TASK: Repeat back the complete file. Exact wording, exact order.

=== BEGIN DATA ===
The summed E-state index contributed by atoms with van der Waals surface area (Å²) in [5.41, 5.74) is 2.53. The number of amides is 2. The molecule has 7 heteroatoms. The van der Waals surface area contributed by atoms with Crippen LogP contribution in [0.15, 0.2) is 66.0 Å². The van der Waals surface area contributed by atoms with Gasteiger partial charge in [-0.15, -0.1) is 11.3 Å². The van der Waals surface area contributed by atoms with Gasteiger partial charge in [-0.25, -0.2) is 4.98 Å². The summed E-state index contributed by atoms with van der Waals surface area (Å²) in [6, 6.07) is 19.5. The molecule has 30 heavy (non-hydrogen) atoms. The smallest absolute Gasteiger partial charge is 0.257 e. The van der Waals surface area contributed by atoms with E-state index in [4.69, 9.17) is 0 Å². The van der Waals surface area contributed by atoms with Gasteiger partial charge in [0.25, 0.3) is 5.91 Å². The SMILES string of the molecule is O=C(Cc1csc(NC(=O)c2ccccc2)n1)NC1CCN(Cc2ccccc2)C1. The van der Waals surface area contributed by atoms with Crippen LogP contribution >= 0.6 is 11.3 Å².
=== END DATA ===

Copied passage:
The summed E-state index contributed by atoms with van der Waals surface area (Å²) in [5.41, 5.74) is 2.53. The number of amides is 2. The molecule has 7 heteroatoms. The van der Waals surface area contributed by atoms with Crippen LogP contribution in [0.15, 0.2) is 66.0 Å². The van der Waals surface area contributed by atoms with Gasteiger partial charge in [-0.15, -0.1) is 11.3 Å². The van der Waals surface area contributed by atoms with Gasteiger partial charge in [-0.25, -0.2) is 4.98 Å². The summed E-state index contributed by atoms with van der Waals surface area (Å²) in [6, 6.07) is 19.5. The molecule has 30 heavy (non-hydrogen) atoms. The smallest absolute Gasteiger partial charge is 0.257 e. The van der Waals surface area contributed by atoms with E-state index in [4.69, 9.17) is 0 Å². The van der Waals surface area contributed by atoms with Gasteiger partial charge in [0.25, 0.3) is 5.91 Å². The SMILES string of the molecule is O=C(Cc1csc(NC(=O)c2ccccc2)n1)NC1CCN(Cc2ccccc2)C1. The van der Waals surface area contributed by atoms with Crippen LogP contribution >= 0.6 is 11.3 Å².